Using monuments and ruins by way of illustration, this fascinating book examines the symbolic, ideological, geographical and aesthetic importance of Greek classical iconography for the Western world. It examines how classical Greek monuments are simultaneously perceived as sublime national symbols and as a mythological and archetypal reference against which Western modernism is measured. The book investigates the dialogue this double identity leads to, as well as frequent clashes between ancient (but also later) monuments and their modern urban or regional environment. Living Ruins, Value Conflicts examines the complex historical process of monument restoration and enhancement, and analyses the nexus of changing perceptions, aesthetic visions and formal principles over the past two centuries. The book shows the ways in which archaeology and monumentality affect modern life, the modern aesthetic, our notions of nationhood, of place, of self - and the limits to and possibilities for national development imposed by the need to ensure ruins are kept 'alive'.
Table of Contents
Contents: Preface; Introduction; Part 1: Ancient Greece for modern Greece and the Western world; The social construction of monumentality: ancient monuments and the monumental in space; The aesthetics of protection of ancient architectural heritage; Landscaping archaeological spaces. Part 2: The organization of ancient heritage protection in Greece; The Central Archaeological Council; The Acropolis of Athens and its immediate environment: the defence of a myth by modern Greek society; Conclusions; Bibliography; Index.
Dr Argyro Loukaki is Associate Professor in the Department of Hellenic Culture, Open University, Greece and an architect in the Archaeological Service of the Hellenic Ministry of Culture, Greece.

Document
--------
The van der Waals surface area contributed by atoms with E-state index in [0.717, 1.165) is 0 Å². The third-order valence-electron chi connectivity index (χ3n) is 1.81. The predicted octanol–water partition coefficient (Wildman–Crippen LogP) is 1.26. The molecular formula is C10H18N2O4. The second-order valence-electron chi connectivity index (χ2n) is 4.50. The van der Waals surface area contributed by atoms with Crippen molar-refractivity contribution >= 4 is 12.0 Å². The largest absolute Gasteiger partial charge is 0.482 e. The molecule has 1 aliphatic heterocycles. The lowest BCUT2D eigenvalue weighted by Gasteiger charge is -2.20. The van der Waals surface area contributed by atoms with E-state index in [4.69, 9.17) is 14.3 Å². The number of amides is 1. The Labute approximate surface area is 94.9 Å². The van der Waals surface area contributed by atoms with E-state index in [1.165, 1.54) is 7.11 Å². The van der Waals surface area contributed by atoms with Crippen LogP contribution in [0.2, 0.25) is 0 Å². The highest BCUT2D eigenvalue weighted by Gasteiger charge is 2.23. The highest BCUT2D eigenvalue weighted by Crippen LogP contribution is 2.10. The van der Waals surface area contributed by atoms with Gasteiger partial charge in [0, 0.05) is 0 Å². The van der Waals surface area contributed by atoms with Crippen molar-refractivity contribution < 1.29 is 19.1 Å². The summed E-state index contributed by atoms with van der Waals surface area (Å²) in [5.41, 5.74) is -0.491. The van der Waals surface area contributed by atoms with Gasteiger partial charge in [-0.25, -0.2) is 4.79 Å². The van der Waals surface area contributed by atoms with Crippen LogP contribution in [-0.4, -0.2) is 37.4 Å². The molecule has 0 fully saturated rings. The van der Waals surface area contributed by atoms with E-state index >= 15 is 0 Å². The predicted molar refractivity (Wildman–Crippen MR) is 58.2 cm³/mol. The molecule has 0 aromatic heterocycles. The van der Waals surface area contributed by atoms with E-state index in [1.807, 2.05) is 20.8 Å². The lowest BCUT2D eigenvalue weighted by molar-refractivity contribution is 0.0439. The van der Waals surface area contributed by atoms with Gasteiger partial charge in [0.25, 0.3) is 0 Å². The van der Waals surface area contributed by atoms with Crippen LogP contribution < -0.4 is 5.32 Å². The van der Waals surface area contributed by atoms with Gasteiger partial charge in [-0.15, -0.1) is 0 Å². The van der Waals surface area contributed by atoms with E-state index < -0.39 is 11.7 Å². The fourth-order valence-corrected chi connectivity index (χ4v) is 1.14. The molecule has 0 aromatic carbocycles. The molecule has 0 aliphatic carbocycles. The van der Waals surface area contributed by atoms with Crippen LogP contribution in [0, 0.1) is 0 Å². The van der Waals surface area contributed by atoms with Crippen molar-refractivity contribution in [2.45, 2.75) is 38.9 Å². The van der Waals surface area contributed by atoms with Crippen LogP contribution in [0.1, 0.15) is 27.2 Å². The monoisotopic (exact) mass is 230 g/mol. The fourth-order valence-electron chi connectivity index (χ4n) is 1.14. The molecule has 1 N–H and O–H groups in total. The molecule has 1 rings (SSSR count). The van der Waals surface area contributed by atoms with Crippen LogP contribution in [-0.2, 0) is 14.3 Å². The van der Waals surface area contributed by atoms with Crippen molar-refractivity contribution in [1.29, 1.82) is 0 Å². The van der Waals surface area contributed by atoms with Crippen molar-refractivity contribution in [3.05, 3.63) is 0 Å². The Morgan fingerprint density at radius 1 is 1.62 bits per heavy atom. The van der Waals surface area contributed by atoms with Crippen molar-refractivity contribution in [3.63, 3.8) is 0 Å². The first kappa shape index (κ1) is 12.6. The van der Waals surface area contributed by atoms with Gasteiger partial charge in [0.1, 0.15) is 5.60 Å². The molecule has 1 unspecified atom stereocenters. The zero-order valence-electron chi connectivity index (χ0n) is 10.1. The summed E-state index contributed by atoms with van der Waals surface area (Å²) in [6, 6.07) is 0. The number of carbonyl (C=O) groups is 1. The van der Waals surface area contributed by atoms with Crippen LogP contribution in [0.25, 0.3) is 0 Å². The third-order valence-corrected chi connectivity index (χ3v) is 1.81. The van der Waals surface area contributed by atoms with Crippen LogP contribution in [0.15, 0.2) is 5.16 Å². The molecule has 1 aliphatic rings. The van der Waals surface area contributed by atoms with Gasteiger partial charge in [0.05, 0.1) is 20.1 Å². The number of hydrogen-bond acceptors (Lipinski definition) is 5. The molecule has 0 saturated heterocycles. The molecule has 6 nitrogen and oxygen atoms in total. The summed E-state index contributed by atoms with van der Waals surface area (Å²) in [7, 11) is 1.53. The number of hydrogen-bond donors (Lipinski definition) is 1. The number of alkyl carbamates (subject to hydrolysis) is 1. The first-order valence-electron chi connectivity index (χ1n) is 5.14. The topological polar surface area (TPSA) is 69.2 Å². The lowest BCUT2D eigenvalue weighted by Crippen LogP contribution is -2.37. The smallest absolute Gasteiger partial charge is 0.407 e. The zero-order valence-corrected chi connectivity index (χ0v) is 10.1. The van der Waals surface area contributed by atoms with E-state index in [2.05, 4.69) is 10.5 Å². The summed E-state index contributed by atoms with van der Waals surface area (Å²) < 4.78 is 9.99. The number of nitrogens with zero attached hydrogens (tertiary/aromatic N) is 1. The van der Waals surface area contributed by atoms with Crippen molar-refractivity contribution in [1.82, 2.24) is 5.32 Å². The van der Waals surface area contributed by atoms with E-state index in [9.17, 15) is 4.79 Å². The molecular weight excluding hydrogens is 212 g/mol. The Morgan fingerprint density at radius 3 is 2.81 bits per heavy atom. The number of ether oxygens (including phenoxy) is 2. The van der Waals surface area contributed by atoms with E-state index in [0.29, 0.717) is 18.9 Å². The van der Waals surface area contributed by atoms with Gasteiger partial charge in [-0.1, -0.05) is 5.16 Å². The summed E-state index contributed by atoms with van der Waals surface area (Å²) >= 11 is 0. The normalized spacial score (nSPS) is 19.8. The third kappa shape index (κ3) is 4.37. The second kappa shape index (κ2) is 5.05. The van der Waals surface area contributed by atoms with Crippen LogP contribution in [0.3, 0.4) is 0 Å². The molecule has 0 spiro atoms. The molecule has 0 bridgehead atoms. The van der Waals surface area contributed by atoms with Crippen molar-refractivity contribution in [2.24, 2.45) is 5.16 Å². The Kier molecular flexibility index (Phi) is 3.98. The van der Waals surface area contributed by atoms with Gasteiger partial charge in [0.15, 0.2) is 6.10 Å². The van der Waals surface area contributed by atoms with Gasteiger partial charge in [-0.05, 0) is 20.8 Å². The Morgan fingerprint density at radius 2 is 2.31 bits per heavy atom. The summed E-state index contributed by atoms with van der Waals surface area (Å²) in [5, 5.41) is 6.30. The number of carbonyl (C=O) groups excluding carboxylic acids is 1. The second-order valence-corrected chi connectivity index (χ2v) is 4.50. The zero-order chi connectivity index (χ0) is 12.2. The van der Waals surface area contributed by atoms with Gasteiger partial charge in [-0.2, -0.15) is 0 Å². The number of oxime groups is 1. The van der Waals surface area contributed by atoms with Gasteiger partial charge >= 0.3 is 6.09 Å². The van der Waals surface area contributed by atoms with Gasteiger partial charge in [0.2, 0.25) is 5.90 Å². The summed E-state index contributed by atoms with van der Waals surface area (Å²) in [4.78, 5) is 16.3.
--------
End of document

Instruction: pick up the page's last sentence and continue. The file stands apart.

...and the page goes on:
'The temples of the Athenian acropolis, fundamental to the ideology of both the modern Greek nation and western culture as a whole, stand at a crossing point of ideas on the conservation and restoration of historic monuments. This wide-ranging, critical, and up-to-date account of changing ideals and practices focuses on a period of major work on the monuments and their surroundings.' J.J. Coulton, formerly University of Oxford, UK 'To whom does the Acropolis belong? In this passionately argued and thoroughly researched work on the conflicting claims to determine the fate of one of the world's most famous monumental sites, Loukaki goes to the heart of a long and continuing history of global controversies over the preservation and conservation of ancient monuments. Drawing on aesthetic theory, landscape design and political economy, we see here how conflicting ideologies and symbolic representations, as well as diverse bureaucracies, state interventions and international institutions, work in the context of powerful forces of tourist-based economic development to determine the fate of a particular place. A brilliantly conceived and executed work that will appeal to planners, sociologists, geographers, art and cultural historians as well as classical scholars.' David Harvey, CUNY Graduate Center, USA '...Living Ruins, Value Conflicts is a well written and interesting book that makes a valuable contribution to the cultural geography literature and would appeal to any scholar interested in arguments of aesthetics, planning and culture.' Urban Geography Research Group 'Loukaki's book is excellent. The book is written in a highly intelligent way and Loukaki presents us with both exceptional theoretical and empirical insights.' European Spatial Research and Policy '...a very thoughtful exploration of the complex interplay of issues surrounding the preservation, restoration, and reconstruction (anastylosis) and the various values associated with these processes in